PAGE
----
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NZMA regrets passage of HPCA Act

Thursday, 11 September 2003

NZMA regrets passage of HPCA Act

A new law regulating health practitioner groups is a missed opportunity for improvements to medical practice, and offers no assurance of further benefits to patients, the NZMA says.

The Health Practitioners Competence Assurance (HPCA) Act passed its final reading in Parliament today.

NZMA Deputy Chairman Dr Ross Boswell said the new Act would increase political influence and bureaucratic involvement in the practice of medicine, and there would be a decrease in professional self regulation, which has been at the core of the development of safe health care for New Zealanders.

He says the Act lacked the clarity of the current Medical Practitioners Act, which has governed the practice of doctors for the past seven years.

‘The Medical Practitioners Act was a modern and effective piece of legislation,’ says Dr Boswell. ‘It allowed significant advances to be made in governing the practice of medicine. Although it was to have been the basis of this new legislation, somewhere in the process cumbersome additional requirements have been added, with a seeming determination to increase control over health practitioners.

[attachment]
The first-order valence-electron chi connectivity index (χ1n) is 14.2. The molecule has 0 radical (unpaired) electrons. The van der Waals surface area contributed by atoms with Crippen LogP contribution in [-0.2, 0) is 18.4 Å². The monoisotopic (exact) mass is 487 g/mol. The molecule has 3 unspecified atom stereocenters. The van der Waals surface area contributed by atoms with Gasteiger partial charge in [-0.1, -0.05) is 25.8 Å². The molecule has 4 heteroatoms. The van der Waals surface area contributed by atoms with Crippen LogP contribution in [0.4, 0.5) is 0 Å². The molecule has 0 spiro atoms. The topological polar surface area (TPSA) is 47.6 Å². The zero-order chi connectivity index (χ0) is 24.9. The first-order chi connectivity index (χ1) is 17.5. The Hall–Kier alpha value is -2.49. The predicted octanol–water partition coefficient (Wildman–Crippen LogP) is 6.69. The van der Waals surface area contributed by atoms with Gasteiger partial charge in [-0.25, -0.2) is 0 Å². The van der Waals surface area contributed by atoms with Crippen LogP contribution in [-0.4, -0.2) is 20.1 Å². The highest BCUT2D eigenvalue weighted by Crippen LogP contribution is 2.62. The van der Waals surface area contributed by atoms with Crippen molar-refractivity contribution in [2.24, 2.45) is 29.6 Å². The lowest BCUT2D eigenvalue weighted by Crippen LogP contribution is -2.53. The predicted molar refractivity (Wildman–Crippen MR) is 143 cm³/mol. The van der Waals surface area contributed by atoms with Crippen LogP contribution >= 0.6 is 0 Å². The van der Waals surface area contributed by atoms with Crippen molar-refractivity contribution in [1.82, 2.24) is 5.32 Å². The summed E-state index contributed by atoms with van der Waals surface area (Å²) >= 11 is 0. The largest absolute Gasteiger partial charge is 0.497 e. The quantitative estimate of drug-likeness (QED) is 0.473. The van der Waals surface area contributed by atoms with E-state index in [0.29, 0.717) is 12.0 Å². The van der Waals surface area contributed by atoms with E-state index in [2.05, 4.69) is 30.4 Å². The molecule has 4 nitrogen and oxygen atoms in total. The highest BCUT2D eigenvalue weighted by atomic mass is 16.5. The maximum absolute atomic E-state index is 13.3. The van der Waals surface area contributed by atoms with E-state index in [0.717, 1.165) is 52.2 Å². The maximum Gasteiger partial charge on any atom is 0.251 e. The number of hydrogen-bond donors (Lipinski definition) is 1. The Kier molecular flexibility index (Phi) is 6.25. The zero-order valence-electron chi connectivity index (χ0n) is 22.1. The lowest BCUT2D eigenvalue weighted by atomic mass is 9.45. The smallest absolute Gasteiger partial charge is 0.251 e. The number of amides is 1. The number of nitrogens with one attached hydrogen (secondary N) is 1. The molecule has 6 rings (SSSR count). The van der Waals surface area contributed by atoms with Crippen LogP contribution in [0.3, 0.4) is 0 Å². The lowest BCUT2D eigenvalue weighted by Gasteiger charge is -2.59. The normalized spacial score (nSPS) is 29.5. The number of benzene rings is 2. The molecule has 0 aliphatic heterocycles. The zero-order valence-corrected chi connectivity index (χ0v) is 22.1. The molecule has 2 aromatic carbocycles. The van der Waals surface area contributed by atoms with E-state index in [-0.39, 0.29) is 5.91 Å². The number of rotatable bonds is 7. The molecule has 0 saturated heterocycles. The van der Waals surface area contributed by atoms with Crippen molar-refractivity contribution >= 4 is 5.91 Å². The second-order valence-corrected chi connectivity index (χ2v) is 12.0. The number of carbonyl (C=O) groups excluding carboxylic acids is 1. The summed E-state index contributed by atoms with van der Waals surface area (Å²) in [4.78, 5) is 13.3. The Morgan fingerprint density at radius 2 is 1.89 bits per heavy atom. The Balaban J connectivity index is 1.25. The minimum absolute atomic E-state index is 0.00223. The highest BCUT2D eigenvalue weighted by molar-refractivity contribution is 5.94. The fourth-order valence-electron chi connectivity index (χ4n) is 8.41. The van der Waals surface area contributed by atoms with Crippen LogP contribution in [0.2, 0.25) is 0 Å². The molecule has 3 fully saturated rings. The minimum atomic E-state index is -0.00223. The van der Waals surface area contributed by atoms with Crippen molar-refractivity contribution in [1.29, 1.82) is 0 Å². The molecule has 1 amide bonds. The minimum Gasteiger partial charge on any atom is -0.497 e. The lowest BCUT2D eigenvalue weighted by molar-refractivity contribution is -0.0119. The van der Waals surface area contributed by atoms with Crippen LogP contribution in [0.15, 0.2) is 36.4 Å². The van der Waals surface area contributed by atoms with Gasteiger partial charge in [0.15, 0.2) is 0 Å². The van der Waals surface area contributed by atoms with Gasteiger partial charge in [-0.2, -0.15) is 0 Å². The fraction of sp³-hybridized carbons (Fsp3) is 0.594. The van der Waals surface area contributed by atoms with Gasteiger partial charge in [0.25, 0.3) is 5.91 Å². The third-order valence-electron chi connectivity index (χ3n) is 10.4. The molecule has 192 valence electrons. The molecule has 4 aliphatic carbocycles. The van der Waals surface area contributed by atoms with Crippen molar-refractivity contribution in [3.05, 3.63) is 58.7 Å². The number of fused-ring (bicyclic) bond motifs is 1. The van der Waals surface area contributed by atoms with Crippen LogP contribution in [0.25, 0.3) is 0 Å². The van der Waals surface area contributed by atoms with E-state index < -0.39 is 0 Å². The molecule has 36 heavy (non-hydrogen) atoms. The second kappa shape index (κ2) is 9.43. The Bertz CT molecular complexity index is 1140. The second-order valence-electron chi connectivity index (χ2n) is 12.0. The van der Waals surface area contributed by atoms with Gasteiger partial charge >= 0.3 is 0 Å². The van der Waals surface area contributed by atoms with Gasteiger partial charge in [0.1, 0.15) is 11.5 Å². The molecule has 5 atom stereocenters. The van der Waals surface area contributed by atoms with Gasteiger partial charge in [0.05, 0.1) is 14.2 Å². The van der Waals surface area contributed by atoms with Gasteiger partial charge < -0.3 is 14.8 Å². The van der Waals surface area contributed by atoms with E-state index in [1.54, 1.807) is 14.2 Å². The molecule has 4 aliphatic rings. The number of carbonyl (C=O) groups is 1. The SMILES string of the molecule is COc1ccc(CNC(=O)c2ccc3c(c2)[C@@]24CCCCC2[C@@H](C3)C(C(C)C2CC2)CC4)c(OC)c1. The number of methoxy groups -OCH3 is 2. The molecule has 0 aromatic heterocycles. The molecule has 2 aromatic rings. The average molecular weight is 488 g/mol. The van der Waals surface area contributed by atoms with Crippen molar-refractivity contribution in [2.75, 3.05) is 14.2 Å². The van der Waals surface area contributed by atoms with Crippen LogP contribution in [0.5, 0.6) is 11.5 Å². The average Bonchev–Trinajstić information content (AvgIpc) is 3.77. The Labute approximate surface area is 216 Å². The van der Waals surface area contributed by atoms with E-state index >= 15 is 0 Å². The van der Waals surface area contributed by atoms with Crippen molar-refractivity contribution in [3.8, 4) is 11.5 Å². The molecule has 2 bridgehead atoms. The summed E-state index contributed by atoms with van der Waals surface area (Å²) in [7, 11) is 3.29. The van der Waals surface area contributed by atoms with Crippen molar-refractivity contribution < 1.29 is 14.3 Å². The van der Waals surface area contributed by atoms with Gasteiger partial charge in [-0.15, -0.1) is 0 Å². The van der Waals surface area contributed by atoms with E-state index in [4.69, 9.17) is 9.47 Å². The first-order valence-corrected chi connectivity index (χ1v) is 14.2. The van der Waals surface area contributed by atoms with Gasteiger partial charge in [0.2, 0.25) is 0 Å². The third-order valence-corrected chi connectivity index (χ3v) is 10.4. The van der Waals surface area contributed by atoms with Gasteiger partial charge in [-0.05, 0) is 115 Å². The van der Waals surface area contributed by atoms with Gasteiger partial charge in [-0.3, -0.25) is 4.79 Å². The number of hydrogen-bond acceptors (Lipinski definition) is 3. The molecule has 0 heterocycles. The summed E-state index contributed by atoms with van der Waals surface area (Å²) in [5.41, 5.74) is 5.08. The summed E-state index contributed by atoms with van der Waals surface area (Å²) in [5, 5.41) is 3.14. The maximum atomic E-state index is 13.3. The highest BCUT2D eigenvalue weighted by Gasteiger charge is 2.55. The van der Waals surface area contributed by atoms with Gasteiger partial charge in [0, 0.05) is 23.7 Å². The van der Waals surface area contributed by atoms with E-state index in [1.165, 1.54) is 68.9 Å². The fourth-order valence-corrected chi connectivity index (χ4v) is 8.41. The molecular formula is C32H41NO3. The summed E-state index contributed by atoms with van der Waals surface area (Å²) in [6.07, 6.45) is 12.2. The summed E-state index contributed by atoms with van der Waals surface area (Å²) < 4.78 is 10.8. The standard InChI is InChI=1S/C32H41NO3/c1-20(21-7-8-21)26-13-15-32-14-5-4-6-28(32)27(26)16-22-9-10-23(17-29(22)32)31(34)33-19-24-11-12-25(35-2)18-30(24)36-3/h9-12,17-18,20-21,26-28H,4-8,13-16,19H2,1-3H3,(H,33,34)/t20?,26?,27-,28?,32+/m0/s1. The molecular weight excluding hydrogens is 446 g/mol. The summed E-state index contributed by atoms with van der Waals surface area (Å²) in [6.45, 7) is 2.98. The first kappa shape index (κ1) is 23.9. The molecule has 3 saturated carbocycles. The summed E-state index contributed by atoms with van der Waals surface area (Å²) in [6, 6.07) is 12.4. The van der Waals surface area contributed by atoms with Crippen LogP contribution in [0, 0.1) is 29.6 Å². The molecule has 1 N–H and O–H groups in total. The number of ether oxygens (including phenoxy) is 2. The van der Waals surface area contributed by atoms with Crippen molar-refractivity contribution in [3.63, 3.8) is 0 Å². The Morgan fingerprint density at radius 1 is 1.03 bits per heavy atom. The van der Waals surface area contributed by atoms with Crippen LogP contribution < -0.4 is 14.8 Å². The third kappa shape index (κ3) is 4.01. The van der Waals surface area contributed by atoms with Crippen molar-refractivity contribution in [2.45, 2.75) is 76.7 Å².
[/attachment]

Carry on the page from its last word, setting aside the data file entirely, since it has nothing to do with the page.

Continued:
‘The NZMA and many other medical and professional groups have warned the Government of the potential adverse effects of the HPCA Act, but it has not listened.’

Dr Boswell says the Act is to be reviewed in three years and the NZMA will be closely monitoring the effects of this legislation on doctors and their patients.

The Act repeals 11 existing regulatory statutes (including the Medical Practitioners Act) and will provide a framework for the regulation of health practitioners. Its intention is to provide mechanisms to assure the public that a registered health practitioner is competent to practise, as well as consistent procedures across the professions for handling complaints against health practitioners.

The health practitioner groups covered by the new Act include: Medical practitioners, nurses, pharmacists, dentists, midwives, osteopaths, psychologists, chiropractors, and allied health professionals (such as optometrists and dietitians).

ENDS

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